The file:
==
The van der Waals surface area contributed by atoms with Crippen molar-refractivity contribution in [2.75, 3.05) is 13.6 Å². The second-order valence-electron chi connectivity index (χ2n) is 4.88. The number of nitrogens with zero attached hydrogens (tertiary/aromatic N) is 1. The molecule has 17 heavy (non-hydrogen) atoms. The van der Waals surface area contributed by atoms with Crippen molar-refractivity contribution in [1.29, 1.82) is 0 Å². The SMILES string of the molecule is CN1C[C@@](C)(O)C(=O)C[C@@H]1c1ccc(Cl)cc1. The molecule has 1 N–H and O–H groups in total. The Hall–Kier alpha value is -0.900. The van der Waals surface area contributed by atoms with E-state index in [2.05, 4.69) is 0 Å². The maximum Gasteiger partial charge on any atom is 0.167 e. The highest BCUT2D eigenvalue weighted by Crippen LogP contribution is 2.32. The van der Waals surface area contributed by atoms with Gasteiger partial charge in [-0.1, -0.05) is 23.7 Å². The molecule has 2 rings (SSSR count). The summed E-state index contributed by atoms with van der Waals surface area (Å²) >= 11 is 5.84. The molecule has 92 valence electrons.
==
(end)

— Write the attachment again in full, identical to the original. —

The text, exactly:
The van der Waals surface area contributed by atoms with Crippen molar-refractivity contribution in [2.75, 3.05) is 13.6 Å². The second-order valence-electron chi connectivity index (χ2n) is 4.88. The number of nitrogens with zero attached hydrogens (tertiary/aromatic N) is 1. The molecule has 17 heavy (non-hydrogen) atoms. The van der Waals surface area contributed by atoms with Crippen molar-refractivity contribution in [1.29, 1.82) is 0 Å². The SMILES string of the molecule is CN1C[C@@](C)(O)C(=O)C[C@@H]1c1ccc(Cl)cc1. The molecule has 1 N–H and O–H groups in total. The Hall–Kier alpha value is -0.900. The van der Waals surface area contributed by atoms with E-state index in [2.05, 4.69) is 0 Å². The maximum Gasteiger partial charge on any atom is 0.167 e. The highest BCUT2D eigenvalue weighted by Crippen LogP contribution is 2.32. The van der Waals surface area contributed by atoms with Gasteiger partial charge in [-0.1, -0.05) is 23.7 Å². The molecule has 2 rings (SSSR count). The summed E-state index contributed by atoms with van der Waals surface area (Å²) >= 11 is 5.84. The molecule has 92 valence electrons.